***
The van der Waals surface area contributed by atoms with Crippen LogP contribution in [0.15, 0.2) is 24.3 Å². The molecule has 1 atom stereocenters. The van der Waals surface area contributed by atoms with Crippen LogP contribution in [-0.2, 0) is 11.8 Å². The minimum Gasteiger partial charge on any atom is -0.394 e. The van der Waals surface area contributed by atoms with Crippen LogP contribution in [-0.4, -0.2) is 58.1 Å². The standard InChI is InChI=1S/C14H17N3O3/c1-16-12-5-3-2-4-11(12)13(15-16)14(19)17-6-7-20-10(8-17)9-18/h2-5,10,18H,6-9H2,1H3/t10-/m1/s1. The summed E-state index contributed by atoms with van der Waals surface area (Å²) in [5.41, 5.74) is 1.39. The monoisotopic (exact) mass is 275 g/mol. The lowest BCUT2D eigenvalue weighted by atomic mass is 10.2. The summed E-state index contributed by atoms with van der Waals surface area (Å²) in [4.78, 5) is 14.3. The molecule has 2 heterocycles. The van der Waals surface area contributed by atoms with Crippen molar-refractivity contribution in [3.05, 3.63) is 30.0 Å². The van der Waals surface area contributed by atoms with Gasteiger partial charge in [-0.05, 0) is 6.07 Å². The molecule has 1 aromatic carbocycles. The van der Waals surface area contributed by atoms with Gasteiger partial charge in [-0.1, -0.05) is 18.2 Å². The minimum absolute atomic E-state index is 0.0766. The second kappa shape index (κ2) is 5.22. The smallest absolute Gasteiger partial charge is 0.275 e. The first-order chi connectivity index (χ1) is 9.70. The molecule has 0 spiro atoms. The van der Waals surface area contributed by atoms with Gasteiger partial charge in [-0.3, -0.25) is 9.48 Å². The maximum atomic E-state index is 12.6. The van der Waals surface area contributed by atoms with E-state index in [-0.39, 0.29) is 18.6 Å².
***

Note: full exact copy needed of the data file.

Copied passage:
The van der Waals surface area contributed by atoms with Crippen LogP contribution in [0.15, 0.2) is 24.3 Å². The molecule has 1 atom stereocenters. The van der Waals surface area contributed by atoms with Crippen LogP contribution in [-0.2, 0) is 11.8 Å². The minimum Gasteiger partial charge on any atom is -0.394 e. The van der Waals surface area contributed by atoms with Crippen LogP contribution in [-0.4, -0.2) is 58.1 Å². The standard InChI is InChI=1S/C14H17N3O3/c1-16-12-5-3-2-4-11(12)13(15-16)14(19)17-6-7-20-10(8-17)9-18/h2-5,10,18H,6-9H2,1H3/t10-/m1/s1. The summed E-state index contributed by atoms with van der Waals surface area (Å²) in [5.41, 5.74) is 1.39. The monoisotopic (exact) mass is 275 g/mol. The lowest BCUT2D eigenvalue weighted by atomic mass is 10.2. The summed E-state index contributed by atoms with van der Waals surface area (Å²) in [4.78, 5) is 14.3. The molecule has 2 heterocycles. The van der Waals surface area contributed by atoms with Crippen molar-refractivity contribution in [3.05, 3.63) is 30.0 Å². The van der Waals surface area contributed by atoms with Gasteiger partial charge in [-0.05, 0) is 6.07 Å². The molecule has 1 aromatic carbocycles. The van der Waals surface area contributed by atoms with Gasteiger partial charge in [-0.1, -0.05) is 18.2 Å². The minimum absolute atomic E-state index is 0.0766. The second kappa shape index (κ2) is 5.22. The smallest absolute Gasteiger partial charge is 0.275 e. The first-order chi connectivity index (χ1) is 9.70. The molecule has 0 spiro atoms. The van der Waals surface area contributed by atoms with Gasteiger partial charge in [-0.3, -0.25) is 9.48 Å². The maximum atomic E-state index is 12.6. The van der Waals surface area contributed by atoms with E-state index in [-0.39, 0.29) is 18.6 Å².